“All happy families resemble one another, each unhappy family is unhappy in its own way.” You wouldn’t expect that quote from Russian author Leo Tolstoy, who died in 1910, to apply to a hip family living in Australia in the here and now. But Tolstoy knew his stuff. And in Babyteeth, available on demand on June 19th, his truth courses through the lives of the Finlay clan.
Psychiatrist Henry Finlay (Ben Mendelsohn) and his wife Anna (Essie Davis), once a music prodigy, enjoy their posh life in Sydney. That is until their daughter Milla (Eliza Scanlen), just turned 16, encounters first love in the person of Moses (Toby Wallace), 23, a hot-wired junkie. But since Milla is unlikely to experience a second love — she’s been diagnosed with terminal cancer — the Finlays have to make allowances. In the hands of first-time feature director Shannon Murphy — who crushed it in both of the Season Three Killing Eve episodes she helmed — and screenwriter Rita Kalnejais, who adapted her own play, Babyteeth rips past the hackneyed tropes of illness drama to dig out what’s fresh in the familiar.
Scanlen, a.k.a. Beth in Greta Gerwig’s Little Women, takes a messier approach to doom this time around. Why go gentle into that good night if you can make some noise with the tattooed hellraiser who body slams her on a train platform? To be fair, Moses also uses his shirt to wipe up the muck from Milla’s bloody nose and gives her a haircut with the poodle clippers from his mom’s pet salon. The next step is inevitable, according to one of the film’s many chapter headings: “When Milla Brought Moses Home to Meet Her Parents.”
The meeting does not go well. First, there’s the age difference. Then there’s the way Moses shamelessly nicks all those pills from the Finlay medicine cabinet. But who are these parents to throw stones? Henry’s not above dipping into his own morphine stash or prescribing Zoloft and Xanax to help Anna ease through the challenges of mothering a dying girl. The Finlays have appointment sex every Tuesday in Henry’s office, right there on his desk. Quirky stuff. But Aussie stars Mendelsohn (Bloodline) and Davis (The Babadook) show how emotional pain is not limited to the dying.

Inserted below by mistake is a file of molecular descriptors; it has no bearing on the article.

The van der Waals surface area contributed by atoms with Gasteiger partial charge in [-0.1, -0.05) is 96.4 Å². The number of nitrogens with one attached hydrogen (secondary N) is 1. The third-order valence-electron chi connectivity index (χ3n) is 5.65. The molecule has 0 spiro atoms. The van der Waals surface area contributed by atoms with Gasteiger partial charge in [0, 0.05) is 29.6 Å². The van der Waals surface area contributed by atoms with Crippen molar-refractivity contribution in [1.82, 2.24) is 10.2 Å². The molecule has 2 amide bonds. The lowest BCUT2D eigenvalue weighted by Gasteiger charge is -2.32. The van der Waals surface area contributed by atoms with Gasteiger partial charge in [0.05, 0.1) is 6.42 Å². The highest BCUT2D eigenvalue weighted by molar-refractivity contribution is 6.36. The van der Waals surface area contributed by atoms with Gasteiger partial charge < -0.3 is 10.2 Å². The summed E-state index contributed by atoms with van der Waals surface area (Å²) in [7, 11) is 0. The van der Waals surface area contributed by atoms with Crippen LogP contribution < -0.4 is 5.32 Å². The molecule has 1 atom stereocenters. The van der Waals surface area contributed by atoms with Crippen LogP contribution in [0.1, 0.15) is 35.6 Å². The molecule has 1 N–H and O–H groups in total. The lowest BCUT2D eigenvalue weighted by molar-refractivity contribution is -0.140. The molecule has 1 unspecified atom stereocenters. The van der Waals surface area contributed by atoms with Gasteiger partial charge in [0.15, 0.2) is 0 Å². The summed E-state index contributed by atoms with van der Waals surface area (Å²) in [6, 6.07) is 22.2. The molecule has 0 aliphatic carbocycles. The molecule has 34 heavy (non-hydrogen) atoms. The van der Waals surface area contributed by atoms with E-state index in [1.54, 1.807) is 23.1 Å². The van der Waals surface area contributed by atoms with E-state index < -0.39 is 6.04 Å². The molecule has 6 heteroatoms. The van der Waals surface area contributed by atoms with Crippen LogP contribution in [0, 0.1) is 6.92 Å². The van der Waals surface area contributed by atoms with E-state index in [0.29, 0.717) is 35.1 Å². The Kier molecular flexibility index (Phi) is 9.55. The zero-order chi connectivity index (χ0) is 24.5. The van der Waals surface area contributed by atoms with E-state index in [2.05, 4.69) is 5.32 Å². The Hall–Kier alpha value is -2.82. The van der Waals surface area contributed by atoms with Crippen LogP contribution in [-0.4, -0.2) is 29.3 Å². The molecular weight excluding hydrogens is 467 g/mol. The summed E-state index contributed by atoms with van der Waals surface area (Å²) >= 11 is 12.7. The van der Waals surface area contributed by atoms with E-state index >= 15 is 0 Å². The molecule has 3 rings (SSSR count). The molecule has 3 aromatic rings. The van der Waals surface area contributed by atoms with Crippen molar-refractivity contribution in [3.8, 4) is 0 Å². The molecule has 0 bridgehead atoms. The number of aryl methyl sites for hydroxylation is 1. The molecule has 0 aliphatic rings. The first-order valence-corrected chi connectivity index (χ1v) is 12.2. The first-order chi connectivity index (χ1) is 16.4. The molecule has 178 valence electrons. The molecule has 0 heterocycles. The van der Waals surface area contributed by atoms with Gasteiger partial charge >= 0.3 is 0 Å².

Still, the focus of Babyteeth rightly falls on Milla and Moses. “This is the worst possible parenting I can imagine,” quips Anna, as she and Henry watch their daughter and Moses rolling around half naked on the lawn. Does impending death qualify as extenuating circumstances? It does here, as Murphy brings dark comedy and rare vibrancy to a genre that usually wallows in sentiment, self-pity and hospital scenes filled with tangled tubes and beeping monitors.
Milla suffers bouts of chemo and nausea, but in the words of another chapter title, “Fuck This.” She has few illusions about Moses, who freely admits, “I’m not ready to be functional.” Cheers to Wallace for bringing humor and warmth to a character, an orphan of his own family storm, who might otherwise repel us for letting Milla’s dad sort him out with drugs as the price for not deserting her. His daughter knows what’s up, snapping at her parents: “You think I can’t take the fact that he doesn’t love me back?” But Moses, cutting his own baby teeth when it comes to maturity, feels something and feels it strong. So will you.
Murphy, aided by the electric battle between light and shadow in Andrew Commis’ cinematography, refuses to play it safe. Neither do the actors. The four main performances could not be better. Scanlen ignites sparks with Wallace — they are stars in the making — and are moving in scenes that find Milla trying to figure out how to cram a lifetime into a moment. This extraordinary film ends with a coda that offers no catharsis, just the pleasures of an ordinary day at the beach where Milla’s essential people take photos, act silly and relish what is instead of what will be. Babyteeth is a thing of both beauty and terror. It means to hit you hard — and boy, does it.